Japan and Art Nouveau


1up_0143, 4/23/13, 7:18 PM, 8C, 4368×6344 (940+832), 100%, bent 6 stops, 1/60 s, R76.4, G57.2, B70.9

Art nouveau was heavily influenced by Japanese art this phenomenon was later referred to as Japonism. This influence was brought on mainly due to the Japanese wood-block prints that consisted of floral, bulbous forms and whiplash curves. This influence started after the trading rights were established with Japan in the 1860s. Before then Japan was a secluded country and after the trading rights westerns were finally able to look into Japan’s art and culture.


One of the main Japanese prints that many took inspiration from was Hokusai’s “The Great Wave”. Many were taken by the flat-perspective, bold lines, curves and strong use of color. Art nouveau was a movement that wanted to stray from the norm and Japanese prints were different from that. They would often refer to the natural world. They would contain organic forms and layers.


Siegried Bing was one of the main figures in the introduction of the Japanese arts. He was a German art dealer living in Paris. He had owned an import-export business which concentrated on the sales of Japanese and other Asian objects. He opened a gallery called the Maison de l’Art Nouveau. His gallery had works from William Morris to glassware by Tiffany. He had aslo published a monthly journal Le Japon Artistique.  The main focus of this journal was to celebrate the dynamic creative crossing of Japanese Design and European Art.


Le Japon Artistique volume 10 distinctly shows Japanese art. The figures are traditional Japanese people. From the way the hair is to the lady wearing the kimono. The figure contains many repetitive lines in the gray of the kimono. The kimono shows of a floral pattern. The kimono is the focal point since the color is the boldest. This piece can be mistaken for being designed by a Japanese person instead of Siegried Bing because of the almost identical style to the Japanese Prints.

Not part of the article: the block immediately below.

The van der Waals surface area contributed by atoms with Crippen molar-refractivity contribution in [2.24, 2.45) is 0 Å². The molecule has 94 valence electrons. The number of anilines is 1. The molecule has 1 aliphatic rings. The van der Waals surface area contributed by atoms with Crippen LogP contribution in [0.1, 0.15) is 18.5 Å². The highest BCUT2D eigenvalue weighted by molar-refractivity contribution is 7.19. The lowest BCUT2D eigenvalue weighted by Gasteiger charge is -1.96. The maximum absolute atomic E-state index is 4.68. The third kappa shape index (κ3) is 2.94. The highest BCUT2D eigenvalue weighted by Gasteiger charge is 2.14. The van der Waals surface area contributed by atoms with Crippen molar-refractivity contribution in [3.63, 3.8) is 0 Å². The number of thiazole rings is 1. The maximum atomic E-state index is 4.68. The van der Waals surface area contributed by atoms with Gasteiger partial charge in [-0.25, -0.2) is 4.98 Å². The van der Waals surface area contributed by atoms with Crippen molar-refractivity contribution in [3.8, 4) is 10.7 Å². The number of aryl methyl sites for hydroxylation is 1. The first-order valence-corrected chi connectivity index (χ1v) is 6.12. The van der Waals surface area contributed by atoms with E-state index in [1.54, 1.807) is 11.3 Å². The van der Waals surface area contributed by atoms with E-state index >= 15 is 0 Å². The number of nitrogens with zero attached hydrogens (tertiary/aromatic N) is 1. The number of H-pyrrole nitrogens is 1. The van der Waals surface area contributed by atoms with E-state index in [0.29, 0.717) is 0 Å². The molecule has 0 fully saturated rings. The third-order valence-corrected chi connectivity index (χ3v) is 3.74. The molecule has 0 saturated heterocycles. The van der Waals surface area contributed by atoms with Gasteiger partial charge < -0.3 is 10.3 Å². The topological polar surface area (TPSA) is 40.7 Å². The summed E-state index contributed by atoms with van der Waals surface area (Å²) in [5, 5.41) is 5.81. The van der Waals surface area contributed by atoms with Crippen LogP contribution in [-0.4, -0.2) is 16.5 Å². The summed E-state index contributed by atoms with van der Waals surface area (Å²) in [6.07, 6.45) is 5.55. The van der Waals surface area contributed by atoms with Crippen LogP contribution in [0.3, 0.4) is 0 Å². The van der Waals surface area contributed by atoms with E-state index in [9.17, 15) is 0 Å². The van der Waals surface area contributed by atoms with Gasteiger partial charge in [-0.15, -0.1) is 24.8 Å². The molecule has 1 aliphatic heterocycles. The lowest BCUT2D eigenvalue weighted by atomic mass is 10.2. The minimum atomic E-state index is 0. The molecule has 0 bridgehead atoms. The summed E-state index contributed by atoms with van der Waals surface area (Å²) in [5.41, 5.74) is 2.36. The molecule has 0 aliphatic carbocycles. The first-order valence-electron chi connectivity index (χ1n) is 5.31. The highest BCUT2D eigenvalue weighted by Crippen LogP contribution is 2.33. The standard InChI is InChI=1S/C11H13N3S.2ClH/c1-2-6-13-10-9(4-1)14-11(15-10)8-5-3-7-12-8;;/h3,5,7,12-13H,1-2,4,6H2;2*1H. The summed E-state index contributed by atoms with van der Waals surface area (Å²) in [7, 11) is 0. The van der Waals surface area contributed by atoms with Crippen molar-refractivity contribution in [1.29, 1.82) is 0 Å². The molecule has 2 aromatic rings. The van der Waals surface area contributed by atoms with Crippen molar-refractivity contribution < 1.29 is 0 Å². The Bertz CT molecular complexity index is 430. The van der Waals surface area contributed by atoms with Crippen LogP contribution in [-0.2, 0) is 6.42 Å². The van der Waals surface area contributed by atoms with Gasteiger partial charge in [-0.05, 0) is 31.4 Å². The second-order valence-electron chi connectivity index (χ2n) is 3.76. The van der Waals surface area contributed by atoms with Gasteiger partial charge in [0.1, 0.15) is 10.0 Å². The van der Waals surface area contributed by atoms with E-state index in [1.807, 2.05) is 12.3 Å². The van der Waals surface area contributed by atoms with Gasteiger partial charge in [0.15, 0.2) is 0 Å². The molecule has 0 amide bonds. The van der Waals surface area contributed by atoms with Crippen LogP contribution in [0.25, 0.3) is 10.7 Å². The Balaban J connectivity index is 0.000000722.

Work Cited

“Art Nouveau and Japonisme of Naturalistic Spoon.” Naturalistic Spoon, cefiro.main.jp/Art_Nouveau_Japonisme.html.

“Decorative Arts: Le Japon Artistique; Documents D’art Et D’industrie (v. 2): Le Japon Artistique Publication Mensuelle No.10 Février 1889 [femme Et Enfant, Par Kiyonaga].” Browse – UW Digital Collections, digicoll.library.wisc.edu/cgi-bin/DLDecArts/DLDecArts-idx?type=article&did=DLDecArts.JaponArtistiqueII.i0075&id=DLDecArts.JaponArtistiqueII&isize=M.

“Le Japon Artistique: Japanese Floral Pattern Design in the Art Nouveau Era by Museum Of Fine Arts Boston — Reviews, Discussion, Bookclubs, Lists.” Goodreads, http://www.goodreads.com/book/show/10048423-le-japon-artistique.

Seishonagon3. “Art Nouveau from a historical perspective.” WordPress, aboutartnouveau.wordpress.com/2012/09/05/art-nouveau-in-history/.

Wanczura, Dieter. “Art Nouveau – Artelino.” Auctions of Japanese Prints – Artelino, http://www.artelino.com/articles/art_nouveau.asp.


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